Test Tube Meat…yay or nay?


Is your new years’ resolution to earn a million dollars? If so, PETA may have the answer for you. PETA (People for the Ethical Treatment of Animals” has offered a $1 million dollar reward for the first laboratory to produce “in vitro” chicken meat made from chicken cells. How does this work? It is very similar to how we grow an organ for human transplantation. Stem cells from an adult animal are placed into a 3-D supportive scaffolding structure in a medium which would allow the cells to grow and reproduce. When fully developed, these cells will have grown into a product that mimics animal flesh that can be cooked and eaten.

PETA states that the chicken meat product must have the same taste and texture of “real” chicken, and will be judged via a taste test from meat-eaters and non-meat eaters alike. The million dollar prize also comes with the stipulation that the meat product will be produced in large enough quantities to be sold in at least 10 US states at a competitive price.

Why would an organization like PETA support the research for test-tube meat? According to PETA president Ingrid Newkirk, it all comes down to reducing animal suffering. “Americans eat 1 million chickens an hour. [In vitro meat] is both practical and pragmatic. We can’t afford to look at this from a purist’s standpoint. We need to reduce animal suffering now.”

Not only would large-scale production of in-vitro meat decrease animal suffering, it would also benefit the environment. There would be less greenhouse gas emissions caused by livestock digestion (especially in cattle). Less freshwater would be wasted from meat processing. In addition, since in-vitro meat could be produced in an urban area closest to the greatest consumer demands, transportation costs and environmental impact would be reduced. And all that corn, soy, and feed that chicken consume? These crops could be used for human consumption either here in America or overseas to help fight hunger in third world countries.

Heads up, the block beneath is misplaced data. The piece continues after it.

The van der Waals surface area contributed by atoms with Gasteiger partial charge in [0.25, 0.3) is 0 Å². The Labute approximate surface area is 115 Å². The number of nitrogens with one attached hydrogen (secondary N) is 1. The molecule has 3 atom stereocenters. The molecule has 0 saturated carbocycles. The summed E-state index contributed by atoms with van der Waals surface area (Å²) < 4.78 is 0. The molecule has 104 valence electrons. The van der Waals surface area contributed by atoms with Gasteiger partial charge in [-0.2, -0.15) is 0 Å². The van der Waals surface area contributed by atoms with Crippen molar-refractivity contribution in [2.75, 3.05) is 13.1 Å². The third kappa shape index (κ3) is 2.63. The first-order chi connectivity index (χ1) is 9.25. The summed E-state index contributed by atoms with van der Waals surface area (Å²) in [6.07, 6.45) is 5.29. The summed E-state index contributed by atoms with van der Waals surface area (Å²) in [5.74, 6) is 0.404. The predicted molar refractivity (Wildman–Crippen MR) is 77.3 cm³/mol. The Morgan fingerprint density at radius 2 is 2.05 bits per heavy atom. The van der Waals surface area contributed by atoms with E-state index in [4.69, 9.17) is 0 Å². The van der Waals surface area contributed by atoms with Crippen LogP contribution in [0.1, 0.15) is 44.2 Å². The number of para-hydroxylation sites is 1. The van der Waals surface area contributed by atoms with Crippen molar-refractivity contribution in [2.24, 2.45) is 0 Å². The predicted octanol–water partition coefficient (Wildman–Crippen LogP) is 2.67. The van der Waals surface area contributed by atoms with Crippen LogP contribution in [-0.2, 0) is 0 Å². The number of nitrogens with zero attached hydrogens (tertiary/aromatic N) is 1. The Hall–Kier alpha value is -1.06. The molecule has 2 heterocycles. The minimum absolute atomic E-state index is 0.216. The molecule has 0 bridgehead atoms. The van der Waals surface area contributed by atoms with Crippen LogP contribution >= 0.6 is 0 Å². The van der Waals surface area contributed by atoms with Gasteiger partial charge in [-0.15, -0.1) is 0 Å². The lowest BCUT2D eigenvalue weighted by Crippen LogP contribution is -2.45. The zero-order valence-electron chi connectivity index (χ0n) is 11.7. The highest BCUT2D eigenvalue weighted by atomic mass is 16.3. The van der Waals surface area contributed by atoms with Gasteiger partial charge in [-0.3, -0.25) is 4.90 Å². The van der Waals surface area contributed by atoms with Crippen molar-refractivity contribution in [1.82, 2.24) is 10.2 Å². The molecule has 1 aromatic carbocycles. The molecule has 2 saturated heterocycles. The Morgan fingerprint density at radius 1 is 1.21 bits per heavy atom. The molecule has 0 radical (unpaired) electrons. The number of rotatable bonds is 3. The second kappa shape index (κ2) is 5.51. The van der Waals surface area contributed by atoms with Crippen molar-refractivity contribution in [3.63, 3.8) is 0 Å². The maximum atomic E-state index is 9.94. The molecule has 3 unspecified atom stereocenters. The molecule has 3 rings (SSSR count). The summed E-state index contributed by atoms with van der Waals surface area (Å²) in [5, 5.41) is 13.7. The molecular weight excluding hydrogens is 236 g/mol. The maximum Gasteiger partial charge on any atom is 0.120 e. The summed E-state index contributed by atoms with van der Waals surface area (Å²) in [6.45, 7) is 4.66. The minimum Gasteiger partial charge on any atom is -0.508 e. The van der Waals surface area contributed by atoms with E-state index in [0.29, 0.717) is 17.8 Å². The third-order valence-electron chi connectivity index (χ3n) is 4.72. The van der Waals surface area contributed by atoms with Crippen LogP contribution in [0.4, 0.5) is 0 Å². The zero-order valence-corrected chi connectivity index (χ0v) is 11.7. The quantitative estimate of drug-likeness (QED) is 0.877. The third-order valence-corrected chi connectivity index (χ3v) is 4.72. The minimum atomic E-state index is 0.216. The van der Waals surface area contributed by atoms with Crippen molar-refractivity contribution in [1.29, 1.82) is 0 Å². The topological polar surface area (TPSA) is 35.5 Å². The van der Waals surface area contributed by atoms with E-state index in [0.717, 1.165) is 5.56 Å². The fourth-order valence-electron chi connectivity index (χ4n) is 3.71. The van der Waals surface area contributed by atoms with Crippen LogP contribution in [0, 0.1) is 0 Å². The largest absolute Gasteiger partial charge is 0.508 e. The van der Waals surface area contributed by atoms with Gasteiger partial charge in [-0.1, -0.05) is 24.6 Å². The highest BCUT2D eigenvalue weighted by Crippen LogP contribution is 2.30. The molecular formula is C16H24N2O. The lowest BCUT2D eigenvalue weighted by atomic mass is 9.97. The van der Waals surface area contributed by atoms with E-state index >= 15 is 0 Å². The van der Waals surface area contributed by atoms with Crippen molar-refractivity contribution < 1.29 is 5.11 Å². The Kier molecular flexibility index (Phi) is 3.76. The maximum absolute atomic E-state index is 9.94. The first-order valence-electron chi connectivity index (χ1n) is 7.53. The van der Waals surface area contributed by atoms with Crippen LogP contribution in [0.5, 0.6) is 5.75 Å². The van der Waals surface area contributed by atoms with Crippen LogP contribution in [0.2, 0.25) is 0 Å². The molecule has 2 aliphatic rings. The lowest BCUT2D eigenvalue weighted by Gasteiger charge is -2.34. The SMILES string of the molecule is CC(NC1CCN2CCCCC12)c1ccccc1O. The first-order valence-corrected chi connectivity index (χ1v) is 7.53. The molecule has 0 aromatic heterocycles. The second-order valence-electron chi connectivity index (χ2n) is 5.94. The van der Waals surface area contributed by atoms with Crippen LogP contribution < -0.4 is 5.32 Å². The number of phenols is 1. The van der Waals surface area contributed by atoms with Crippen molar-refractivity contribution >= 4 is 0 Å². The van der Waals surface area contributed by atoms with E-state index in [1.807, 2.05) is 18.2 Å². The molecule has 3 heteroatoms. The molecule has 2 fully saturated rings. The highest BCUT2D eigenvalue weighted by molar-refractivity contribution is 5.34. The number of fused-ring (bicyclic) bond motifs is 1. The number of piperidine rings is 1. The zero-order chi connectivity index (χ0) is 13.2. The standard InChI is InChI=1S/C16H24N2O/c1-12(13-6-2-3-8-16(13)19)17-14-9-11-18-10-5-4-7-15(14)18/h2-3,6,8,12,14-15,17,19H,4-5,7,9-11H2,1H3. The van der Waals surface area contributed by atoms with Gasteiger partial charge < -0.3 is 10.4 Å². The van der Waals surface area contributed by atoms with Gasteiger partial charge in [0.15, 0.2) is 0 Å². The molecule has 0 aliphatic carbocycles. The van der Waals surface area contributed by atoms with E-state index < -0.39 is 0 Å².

I think test-tube/cultured/in-vitro chicken is a great idea with many possible benefits. First, it has the possibility of being cheaper for consumers than buying traditional chicken. Secondly (and most exciting of all), when we are creating our own chicken meat, we could modify it to be more nutritious. Says Nicholas Genovese, PhD, researcher at the U of Missouri’s division of animal sciences, “In vitro, culture methods may be optimized to improve ratios of poly-unsaturated fats to saturated fats, thereby generating a healthier dietary protein source.” Also, “by engineering tissues on plant or fungus-based scaffolds, cultured meat technology opens the possibility to produce a meat produce rich in dietary fiber.”

I just recently over Christmas break watched the film documentary Food, Inc which has made me more aware of where my meat (especially chicken) comes from. The film covers the food industry in America today, at one point highlighting the shocking and very real process of how our chickens make it from the farm to our plate. After watching that film, I personally think that in-vitro chicken could be a safe and healthy alternative to traditional chicken meat.

Source: Food & Nutrition magazine, Jan/Feb 2013 issue “Exploring the Global ‘Cultured Meat’ Effort

Categories: Current News | Tags: , , , , , , , , , | 4 Comments

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4 thoughts on “Test Tube Meat…yay or nay?

  1. I like the idea. However, from a moral standpoint it is strange. Basically we end chicken suffering by making a world with less chickens. To put it cruelly, we kill off early all the chickens we no longer want for food. It’s roughly equivalent to euthanasia of people (or at least forced birth control) to solve hunger.

    • I see what you’re getting at. Another point to consider is that it could possibly put a lot of farmers out of business. There are pros and cons to both sides!

  2. Deb T

    I’m not for this idea. I’d rather see more hygienic and humane methods of chicken production than reinventing the wheel per se.

  3. Everytime we try to fix a problem, we create new ones. When we started feeding animals antibiotics on a daily basis, we created superbugs. When we modified wheat to make it impervious to everything and have greater yield, we started seeing more gluten intolerance. Should we make these modifications? We probably should. Will there be negative consequences? Always, in a fallen world.

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